Monday, August 06, 2007

GreenStone Media is a goner

Well, it wasn't a bad idea on paper. A distinct, new format geared toward a demographic that advertisers drool over. But in reality, trying to get a new radio format off the ground is a pretty tough proposition. Sound familiar?

The founders of GreenStone Media, which include the likes of Gloria Steinem and Jane Fonda, positioned it as lifestyle talk geared toward women, a highly sought-after advertiser demographic. No heavy political talk. Nothing controversial. Just breezy chick chat. One station in Minneapolis/St. Paul, WFMP, had been doing something like this since 2002, and even succeeded in finding sponsors, albeit with mediocre yet steady ratings (sales always trump ratings, BTW). So, they figured, how 'bout a whole network of this stuff?

As I said, it sounded good on paper.

Unfortunately, reality got in the way of the whole thing, and now, after nearly two years of providing talk programming, GreenStone Media is shutting its doors, effective August 17.

“This is a longer and more expensive process than an independent programming company can shoulder in today’s turbulent marketplace,” said Susan Ness, president and CEO of Greenstone Media and a former FCC Commissioner. “We’ve found growing interest in the radio marketplace
and on other platforms, but we can’t responsibly predict success in a future near enough to match our investors’ resources.”

The company, which produces and distributes 48 hours of programming weekly, also offers a webstream and provides podcasts. They're hoping for a white knight (Fabio?) to arrive with a generous cash infusion or partnership offer. Otherwise, Greenstone will be gonestone.

So, what killed the network? After all, female-targeted programming is one of the most wished-for offerings by advertisers, so it made sense to move beyond the typical 'Lite FM' and 'Mix' stuff found on many local radio dials. WLTW in New York, for example, is often cited as the most profitable station in the country, with its adult contemporary format targeting... you guessed it, women. And female-oriented talk is something unique, and can even be utilized by the many, many withering AM signals across the land.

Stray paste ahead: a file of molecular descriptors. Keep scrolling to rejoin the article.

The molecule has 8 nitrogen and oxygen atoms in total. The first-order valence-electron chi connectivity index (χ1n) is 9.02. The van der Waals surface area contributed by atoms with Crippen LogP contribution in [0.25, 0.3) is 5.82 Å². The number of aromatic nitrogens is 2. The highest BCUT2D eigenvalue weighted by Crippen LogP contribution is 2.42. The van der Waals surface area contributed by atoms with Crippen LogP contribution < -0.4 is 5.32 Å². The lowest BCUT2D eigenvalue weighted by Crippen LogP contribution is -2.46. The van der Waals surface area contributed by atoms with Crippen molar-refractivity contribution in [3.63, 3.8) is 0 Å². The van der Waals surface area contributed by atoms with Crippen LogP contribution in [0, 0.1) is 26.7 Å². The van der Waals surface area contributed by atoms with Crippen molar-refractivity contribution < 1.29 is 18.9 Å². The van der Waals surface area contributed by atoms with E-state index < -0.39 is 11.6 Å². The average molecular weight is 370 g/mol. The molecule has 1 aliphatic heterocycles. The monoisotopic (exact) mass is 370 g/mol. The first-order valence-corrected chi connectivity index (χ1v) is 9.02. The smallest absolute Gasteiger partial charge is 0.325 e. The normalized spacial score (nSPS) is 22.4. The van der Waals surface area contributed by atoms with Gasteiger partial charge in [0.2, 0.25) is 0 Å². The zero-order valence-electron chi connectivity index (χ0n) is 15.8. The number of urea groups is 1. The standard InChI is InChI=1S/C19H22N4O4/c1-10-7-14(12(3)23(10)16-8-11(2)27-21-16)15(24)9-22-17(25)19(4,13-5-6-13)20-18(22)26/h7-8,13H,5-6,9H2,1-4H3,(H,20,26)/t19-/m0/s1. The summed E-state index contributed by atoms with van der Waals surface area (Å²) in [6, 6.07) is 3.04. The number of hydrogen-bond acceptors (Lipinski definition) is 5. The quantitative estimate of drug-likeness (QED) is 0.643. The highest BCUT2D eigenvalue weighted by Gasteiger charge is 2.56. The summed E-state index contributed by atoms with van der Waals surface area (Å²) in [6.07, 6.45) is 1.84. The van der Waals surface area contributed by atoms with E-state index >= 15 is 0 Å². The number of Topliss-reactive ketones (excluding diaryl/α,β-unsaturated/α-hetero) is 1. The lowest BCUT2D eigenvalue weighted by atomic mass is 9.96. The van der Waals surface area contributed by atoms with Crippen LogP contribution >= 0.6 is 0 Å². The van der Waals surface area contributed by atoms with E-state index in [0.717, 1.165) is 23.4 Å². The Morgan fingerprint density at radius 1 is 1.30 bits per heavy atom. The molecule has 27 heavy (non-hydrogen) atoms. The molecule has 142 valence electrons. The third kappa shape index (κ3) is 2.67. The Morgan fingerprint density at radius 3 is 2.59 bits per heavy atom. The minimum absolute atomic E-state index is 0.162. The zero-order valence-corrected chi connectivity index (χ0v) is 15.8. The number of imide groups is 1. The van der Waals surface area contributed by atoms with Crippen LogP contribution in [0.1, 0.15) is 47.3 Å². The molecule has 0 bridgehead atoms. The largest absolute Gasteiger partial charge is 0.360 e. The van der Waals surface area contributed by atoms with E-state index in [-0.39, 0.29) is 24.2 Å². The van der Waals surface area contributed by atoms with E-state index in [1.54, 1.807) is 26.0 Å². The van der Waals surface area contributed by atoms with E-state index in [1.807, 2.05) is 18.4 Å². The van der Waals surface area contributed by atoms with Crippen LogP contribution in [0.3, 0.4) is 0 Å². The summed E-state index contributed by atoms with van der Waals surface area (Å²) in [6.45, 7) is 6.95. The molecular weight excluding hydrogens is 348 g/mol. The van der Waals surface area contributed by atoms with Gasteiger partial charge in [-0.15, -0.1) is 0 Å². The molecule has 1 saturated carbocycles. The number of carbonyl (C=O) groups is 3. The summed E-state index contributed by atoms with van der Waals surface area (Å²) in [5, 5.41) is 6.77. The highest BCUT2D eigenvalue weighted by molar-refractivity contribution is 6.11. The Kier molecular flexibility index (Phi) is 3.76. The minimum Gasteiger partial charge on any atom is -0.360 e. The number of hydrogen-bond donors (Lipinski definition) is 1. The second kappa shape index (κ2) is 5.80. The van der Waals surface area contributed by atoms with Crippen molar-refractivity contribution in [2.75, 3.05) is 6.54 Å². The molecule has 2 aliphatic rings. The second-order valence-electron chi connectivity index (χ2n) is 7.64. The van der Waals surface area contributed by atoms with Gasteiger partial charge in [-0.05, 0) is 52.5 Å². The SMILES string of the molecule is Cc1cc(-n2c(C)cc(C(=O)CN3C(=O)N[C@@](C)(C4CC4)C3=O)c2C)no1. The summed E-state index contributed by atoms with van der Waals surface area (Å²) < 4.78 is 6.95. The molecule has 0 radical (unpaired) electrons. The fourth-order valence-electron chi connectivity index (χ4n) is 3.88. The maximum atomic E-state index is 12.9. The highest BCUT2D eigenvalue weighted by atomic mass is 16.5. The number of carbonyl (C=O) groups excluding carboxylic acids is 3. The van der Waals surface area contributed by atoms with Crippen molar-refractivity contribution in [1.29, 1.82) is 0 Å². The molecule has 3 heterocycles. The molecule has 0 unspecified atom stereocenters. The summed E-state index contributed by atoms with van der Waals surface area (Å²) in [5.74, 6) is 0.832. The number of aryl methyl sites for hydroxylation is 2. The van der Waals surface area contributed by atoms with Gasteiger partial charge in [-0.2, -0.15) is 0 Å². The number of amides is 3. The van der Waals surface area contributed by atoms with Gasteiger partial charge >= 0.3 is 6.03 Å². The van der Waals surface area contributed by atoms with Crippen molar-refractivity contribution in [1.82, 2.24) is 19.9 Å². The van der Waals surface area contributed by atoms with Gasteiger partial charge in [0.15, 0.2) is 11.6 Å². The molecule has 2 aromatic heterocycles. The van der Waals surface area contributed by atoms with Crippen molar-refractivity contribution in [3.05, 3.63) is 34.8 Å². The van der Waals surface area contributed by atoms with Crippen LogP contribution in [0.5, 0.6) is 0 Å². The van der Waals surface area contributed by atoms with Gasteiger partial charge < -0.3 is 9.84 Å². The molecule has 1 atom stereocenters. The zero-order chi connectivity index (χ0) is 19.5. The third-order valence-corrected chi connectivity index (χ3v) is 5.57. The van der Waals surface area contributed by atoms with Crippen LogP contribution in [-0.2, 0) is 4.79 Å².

But the sluggish corporate radio industry wouldn't bite. Currently, GreenStone has all of eight affiliates, mostly in small markets. One of them had just recently been an Air America affiliate. There just weren't many takers, though many of those stations had fewer qualms about being the #3 sports or conservotalk station in the market. Simply put, they just don't know what to do with it, from an ad sales perspective. So far, only two female talk stations, the aforementioned WFMP and WLNK in Charlotte (which also mixes some adult contemporary music into the format) have actually figured out how to sell the format to advertisers, though it should be pointed out that both are on the FM dial. More on that later.

Historically, radio has long been an industry run by people afraid of being bold and different. Sports radio debuted on WFAN in New York in 1987, yet it took well over a decade before it became the dominant AM format that it is today. Most other radio formats, whether it be rock, talk, all-news, hip-hop, or smooth jazz, took the same long, sluggish route. And do I even need to mention progressive talk here?